Nursing on the Army Burn Team
— by COL (Ret.) C. J. Moore, AN
Since 1951, Army nurses have served on the Army Burn Team, transporting critically burned combat casualties to the military’s only Burn Center at the US Army Institute of Surgical Research, in San Antonio, Texas.
The military doctrine created during the Vietnam War governs the current air evacuation system. This flight and care strategy is a series of staged intercontinental transfers. Experienced burn teams, who fly patients to the continental US, have decreased patient mortality to nearly zero.
This highly successful policy was tweaked in 2003, during second gulf conflict, when medical planners revised how to move burn patients. The policy now assigns the Air Force Critical Care Air Transport Team (CCATT) to carry burn casualties from the theater of war to Landstuhl Regional Medical Center in Germany. The Army Burn Team then flies the casualties in a C-17 for a 12½-hour nonstop flight to San Antonio. This remarkable, well-orchestrated evacuation process often allows for patients to be transferred from Iraq or Afghanistan to Germany and on to CONUS within 96 hours following wounding.1
The team members are full-time burn critical care specialists who also have air evacuation training. The group consists of a general surgeon, a critical care nurse, a licensed vocational nurse, a respiratory therapist, and a senior NCO who serves as an operations and logistics officer for the transatlantic flight. These healthcare workers must be ready to deploy within two hours of notification, 24/7/365.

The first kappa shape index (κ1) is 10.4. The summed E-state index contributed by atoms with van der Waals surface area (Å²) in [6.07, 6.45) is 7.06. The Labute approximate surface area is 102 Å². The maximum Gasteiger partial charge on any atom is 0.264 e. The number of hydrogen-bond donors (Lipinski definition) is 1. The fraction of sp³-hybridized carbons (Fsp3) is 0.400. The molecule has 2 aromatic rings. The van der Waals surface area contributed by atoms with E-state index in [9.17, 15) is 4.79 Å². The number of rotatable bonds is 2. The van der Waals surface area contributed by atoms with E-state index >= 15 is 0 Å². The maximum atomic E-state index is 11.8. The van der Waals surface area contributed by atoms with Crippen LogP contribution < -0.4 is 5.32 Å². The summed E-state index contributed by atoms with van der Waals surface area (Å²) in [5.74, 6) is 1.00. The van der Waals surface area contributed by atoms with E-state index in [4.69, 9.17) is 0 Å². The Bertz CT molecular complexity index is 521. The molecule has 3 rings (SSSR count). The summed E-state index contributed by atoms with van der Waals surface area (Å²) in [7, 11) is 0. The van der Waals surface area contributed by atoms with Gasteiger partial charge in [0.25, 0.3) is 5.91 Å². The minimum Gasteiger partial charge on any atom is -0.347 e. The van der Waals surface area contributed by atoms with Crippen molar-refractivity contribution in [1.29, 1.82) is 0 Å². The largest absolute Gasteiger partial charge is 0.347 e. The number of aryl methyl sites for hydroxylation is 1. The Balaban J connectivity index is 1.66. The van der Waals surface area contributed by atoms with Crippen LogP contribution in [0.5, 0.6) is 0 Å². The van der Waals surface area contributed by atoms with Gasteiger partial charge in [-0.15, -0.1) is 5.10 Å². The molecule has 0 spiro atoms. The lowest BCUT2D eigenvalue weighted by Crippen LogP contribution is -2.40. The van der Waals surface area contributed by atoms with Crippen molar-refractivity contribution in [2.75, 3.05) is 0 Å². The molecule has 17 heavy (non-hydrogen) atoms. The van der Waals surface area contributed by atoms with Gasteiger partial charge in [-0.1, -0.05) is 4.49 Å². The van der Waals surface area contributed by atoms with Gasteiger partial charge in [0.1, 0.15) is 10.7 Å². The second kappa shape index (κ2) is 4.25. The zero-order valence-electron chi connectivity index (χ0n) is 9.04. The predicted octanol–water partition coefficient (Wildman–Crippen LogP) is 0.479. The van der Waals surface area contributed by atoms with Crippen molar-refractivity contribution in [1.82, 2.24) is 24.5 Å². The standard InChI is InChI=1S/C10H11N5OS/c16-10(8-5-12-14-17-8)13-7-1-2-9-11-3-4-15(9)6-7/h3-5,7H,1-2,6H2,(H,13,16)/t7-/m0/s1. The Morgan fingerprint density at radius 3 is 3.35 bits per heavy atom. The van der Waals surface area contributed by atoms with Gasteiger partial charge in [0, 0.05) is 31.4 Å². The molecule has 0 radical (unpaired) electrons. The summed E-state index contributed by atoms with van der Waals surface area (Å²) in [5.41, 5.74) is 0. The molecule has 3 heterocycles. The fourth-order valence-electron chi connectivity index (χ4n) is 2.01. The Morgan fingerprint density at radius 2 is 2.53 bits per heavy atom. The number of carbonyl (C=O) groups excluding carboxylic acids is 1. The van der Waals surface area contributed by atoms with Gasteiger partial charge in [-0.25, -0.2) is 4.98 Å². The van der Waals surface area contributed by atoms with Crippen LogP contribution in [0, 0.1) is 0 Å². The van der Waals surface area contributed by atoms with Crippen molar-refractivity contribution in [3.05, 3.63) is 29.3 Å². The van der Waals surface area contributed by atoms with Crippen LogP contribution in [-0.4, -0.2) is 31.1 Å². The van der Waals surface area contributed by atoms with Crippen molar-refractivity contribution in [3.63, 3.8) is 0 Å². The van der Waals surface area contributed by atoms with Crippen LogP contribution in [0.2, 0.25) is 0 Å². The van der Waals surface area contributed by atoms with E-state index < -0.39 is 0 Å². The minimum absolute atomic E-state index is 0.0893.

MAJ Elizabeth Mann explained, “We have about four teams available with the capability to deploy within a matter of hours. We generally fly commercial to Germany and bring oxygen on board, air compressors for our special ventilators, mini IV pumps, suction machines, transport monitors, medical supplies, burn dressings and electrical power for all the equipment.”2
While in the air, burn nurses act as liaison between medical and operational aircrews and support personnel in order to promote patient comfort and to expedite the mission. They evaluate individual patient's in-flight needs and provide continuing nursing care from originating to destination facility. Optimal burn management requires meticulous observation for multisystem organ failure and adequate hydration. Burn nurses are wound care experts who dress wounds generally once or as needed during the flight. Moreover, “many patients require pressure monitoring while others may need intracranial drains and monitors.”3 Once the aircraft has landed, the patients are off-loaded and quickly placed in an ambulance that speeds them to the Burn Center.
Burn nurses are like all military nurses who answer the call to care for “our heroes” – those wonderful defenders of our country. They demonstrate the capability and importance of nurses’ care during time of war. Because of their compassion and dedication, many burn patients will live. They also create incredible foundation for future of the profession of nursing.
1 Evan Renz, et al., “Global War on Terrorism: Assessment, Treatment, And Evacuation Of Burn Trauma Casualties.” U.S. Army Medical Department Journal (April 1, 2005),
evacuation+of...-a0147669348 (Accessed August 23, 2013).
2 Amy McGuire, “Critical Care Nursing in the Air,” Advance Healthcare Advance for Nurses (December 8, 2008)